SMSFs dodge Commission of Audit bullet
SMSFs appear to be out of the Commission of Audit’s firing line, as per the government’s pre-election promise, although some have warned a pause on major changes to super may be short-lived.
Speaking to SMSF Adviser, Taxpayers Australia’s superannuation products and services manager Reece Agland said it appears that superannuation was largely not on the Commission of Audit’s agenda, particularly when contrasted with the lead-up to the previous Budget.
“The government promised at the last election not to touch super without warning, so they stuck to that promise,” said Mr Agland.
However, he warned that superannuation is likely to be on the government’s fiscal agenda in the longer term.
“When you look at the fact that the top 10 per cent get 30 per cent of the benefits, there is an issue there; if they’re cutting the pension or dealing with the pension, they’ve also got to deal with the top end of the market,” Mr Agland said.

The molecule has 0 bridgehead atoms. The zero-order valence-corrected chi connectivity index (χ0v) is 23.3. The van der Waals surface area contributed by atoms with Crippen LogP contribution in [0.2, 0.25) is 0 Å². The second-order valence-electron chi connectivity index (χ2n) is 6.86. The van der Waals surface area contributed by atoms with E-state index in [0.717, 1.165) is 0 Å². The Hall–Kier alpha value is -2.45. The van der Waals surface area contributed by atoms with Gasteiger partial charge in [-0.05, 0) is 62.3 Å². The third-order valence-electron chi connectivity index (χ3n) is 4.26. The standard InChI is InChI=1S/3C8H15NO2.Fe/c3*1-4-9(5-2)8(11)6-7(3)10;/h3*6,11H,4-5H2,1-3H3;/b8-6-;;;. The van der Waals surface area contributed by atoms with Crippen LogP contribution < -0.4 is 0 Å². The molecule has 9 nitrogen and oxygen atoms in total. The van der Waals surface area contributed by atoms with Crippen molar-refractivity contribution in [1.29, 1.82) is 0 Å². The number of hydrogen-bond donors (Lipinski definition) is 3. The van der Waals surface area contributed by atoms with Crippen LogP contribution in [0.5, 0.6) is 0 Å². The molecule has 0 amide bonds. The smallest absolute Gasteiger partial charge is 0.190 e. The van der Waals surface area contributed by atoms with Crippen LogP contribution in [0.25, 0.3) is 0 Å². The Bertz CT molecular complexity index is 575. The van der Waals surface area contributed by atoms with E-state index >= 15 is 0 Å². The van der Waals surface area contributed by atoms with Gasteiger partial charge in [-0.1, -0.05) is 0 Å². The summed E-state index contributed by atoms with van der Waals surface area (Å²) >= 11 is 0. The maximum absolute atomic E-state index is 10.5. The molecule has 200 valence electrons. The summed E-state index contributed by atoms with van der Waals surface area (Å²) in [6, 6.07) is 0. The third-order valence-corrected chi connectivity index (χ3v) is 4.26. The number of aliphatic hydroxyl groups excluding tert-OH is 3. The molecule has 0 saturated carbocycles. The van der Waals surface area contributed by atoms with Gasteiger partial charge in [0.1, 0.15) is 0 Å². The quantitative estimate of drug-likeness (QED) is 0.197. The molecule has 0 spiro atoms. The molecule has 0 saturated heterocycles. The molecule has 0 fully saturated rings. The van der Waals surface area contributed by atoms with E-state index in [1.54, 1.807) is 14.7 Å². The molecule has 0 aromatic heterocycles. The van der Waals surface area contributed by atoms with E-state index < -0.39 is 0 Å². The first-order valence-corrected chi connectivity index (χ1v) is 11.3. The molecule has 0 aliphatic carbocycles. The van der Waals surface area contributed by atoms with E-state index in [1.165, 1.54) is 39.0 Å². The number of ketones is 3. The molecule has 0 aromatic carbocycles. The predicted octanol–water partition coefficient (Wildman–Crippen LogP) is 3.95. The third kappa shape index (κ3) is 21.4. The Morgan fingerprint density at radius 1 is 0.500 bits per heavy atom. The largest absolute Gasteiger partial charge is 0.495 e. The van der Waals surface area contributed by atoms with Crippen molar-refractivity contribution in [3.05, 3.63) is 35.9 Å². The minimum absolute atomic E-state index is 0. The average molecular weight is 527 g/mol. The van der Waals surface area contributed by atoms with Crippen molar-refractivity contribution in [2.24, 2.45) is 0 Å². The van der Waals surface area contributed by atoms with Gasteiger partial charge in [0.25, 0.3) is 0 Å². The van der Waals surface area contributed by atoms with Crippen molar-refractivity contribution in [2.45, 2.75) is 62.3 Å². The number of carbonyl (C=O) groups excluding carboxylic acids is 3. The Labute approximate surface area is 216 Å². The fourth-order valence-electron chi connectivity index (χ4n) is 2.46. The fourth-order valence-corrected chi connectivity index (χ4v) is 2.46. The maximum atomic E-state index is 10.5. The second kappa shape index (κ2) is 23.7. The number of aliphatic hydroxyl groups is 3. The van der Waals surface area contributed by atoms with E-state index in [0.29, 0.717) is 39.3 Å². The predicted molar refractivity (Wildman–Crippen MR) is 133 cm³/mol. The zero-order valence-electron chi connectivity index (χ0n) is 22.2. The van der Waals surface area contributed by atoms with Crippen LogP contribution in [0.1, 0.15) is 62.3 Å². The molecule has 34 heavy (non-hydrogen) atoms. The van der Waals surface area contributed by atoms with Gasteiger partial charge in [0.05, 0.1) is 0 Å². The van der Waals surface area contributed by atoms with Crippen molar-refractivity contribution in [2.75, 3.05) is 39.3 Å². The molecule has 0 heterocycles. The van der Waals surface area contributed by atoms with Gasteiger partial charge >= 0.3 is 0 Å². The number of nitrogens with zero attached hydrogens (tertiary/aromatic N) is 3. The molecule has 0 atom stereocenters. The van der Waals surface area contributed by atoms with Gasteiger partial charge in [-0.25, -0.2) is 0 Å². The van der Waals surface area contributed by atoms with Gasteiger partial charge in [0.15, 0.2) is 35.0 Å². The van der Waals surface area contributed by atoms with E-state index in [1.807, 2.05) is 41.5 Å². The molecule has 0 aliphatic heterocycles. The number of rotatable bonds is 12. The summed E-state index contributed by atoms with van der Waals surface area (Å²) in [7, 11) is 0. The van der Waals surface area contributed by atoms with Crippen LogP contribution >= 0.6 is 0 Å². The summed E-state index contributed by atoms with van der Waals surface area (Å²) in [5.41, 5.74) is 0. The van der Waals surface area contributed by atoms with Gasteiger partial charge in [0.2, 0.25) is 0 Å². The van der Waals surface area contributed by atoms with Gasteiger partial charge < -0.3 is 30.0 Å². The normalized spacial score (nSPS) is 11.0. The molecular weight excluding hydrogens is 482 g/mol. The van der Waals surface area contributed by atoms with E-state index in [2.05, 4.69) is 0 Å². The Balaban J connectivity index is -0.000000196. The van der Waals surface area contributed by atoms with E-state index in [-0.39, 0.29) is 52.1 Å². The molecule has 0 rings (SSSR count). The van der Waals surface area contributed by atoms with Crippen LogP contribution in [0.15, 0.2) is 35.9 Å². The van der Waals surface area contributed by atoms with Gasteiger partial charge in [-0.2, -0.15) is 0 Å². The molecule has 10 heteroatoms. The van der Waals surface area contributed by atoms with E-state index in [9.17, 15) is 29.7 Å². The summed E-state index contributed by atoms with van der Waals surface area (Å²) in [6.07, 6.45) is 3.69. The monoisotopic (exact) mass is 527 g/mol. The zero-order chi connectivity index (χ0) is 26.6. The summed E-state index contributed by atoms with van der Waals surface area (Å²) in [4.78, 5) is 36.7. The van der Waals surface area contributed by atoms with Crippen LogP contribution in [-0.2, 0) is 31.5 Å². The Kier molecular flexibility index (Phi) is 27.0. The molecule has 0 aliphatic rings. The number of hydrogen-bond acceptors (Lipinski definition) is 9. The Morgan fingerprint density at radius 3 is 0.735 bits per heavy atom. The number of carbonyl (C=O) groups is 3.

“I suspect [the government won’t] do anything now, but going to the next election they’ll need to have some sort of policies addressing the taxing issues in relation to super.
“I think the [issue] of tax-free earnings in retirement, particularly for high wealth individuals, that might have to be looked at again. And a more efficient means of taxing, that is probably what they’ll be looking at.”
One of the superannuation-related changes recommended by the Commission of Audit was increasing the super preservation age to five years below the age pension age, to complement changes being recommended for the age pension.
However, the SMSF Professionals’ Association of Australia’s director for technical and professional standards told SMSF Adviser this move is unsurprising.
“The alignment of the preservation age with five years younger than the pension age, we could probably have seen that on the horizon irrespective of which government would be in power,” Mr Colley said.
“Measured debate” is essential regarding the issue of superannuation and the age pension, he added.
“Our nation, and particularly future retirees, will be best served by mature and reasoned consideration of the issues rather than seeking out silver bullets such as simply aligning preservation age with an increased age pension age,” Mr Colley said.